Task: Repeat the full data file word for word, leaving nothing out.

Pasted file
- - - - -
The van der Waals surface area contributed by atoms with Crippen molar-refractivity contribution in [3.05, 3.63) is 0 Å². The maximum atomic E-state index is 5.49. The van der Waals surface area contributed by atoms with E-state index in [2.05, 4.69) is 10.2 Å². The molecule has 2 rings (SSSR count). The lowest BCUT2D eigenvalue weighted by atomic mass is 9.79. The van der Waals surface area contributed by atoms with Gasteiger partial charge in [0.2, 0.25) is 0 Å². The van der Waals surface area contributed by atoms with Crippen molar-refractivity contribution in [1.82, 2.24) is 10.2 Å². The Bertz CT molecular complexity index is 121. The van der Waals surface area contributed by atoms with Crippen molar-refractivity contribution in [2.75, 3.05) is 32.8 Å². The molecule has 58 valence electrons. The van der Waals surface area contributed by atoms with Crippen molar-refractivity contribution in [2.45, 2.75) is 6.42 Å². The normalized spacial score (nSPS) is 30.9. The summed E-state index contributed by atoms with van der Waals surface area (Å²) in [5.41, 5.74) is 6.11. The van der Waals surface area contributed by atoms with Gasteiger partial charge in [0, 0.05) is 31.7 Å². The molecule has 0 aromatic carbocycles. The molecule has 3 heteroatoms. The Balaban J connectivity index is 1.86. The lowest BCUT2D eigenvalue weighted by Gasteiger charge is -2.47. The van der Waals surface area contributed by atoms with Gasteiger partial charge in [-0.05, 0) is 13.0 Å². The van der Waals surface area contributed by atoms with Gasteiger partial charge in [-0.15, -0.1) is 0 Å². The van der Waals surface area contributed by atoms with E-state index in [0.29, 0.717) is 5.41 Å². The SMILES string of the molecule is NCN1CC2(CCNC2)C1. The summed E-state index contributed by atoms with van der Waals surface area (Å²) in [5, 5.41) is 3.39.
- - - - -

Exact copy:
The van der Waals surface area contributed by atoms with Crippen molar-refractivity contribution in [3.05, 3.63) is 0 Å². The maximum atomic E-state index is 5.49. The van der Waals surface area contributed by atoms with E-state index in [2.05, 4.69) is 10.2 Å². The molecule has 2 rings (SSSR count). The lowest BCUT2D eigenvalue weighted by atomic mass is 9.79. The van der Waals surface area contributed by atoms with Gasteiger partial charge in [0.2, 0.25) is 0 Å². The van der Waals surface area contributed by atoms with Crippen molar-refractivity contribution in [1.82, 2.24) is 10.2 Å². The Bertz CT molecular complexity index is 121. The van der Waals surface area contributed by atoms with Crippen molar-refractivity contribution in [2.75, 3.05) is 32.8 Å². The molecule has 58 valence electrons. The van der Waals surface area contributed by atoms with Crippen molar-refractivity contribution in [2.45, 2.75) is 6.42 Å². The normalized spacial score (nSPS) is 30.9. The summed E-state index contributed by atoms with van der Waals surface area (Å²) in [5.41, 5.74) is 6.11. The van der Waals surface area contributed by atoms with Gasteiger partial charge in [0, 0.05) is 31.7 Å². The molecule has 0 aromatic carbocycles. The molecule has 3 heteroatoms. The Balaban J connectivity index is 1.86. The lowest BCUT2D eigenvalue weighted by Gasteiger charge is -2.47. The van der Waals surface area contributed by atoms with Gasteiger partial charge in [-0.05, 0) is 13.0 Å². The van der Waals surface area contributed by atoms with Gasteiger partial charge in [-0.15, -0.1) is 0 Å². The van der Waals surface area contributed by atoms with E-state index in [0.29, 0.717) is 5.41 Å². The SMILES string of the molecule is NCN1CC2(CCNC2)C1. The summed E-state index contributed by atoms with van der Waals surface area (Å²) in [5, 5.41) is 3.39.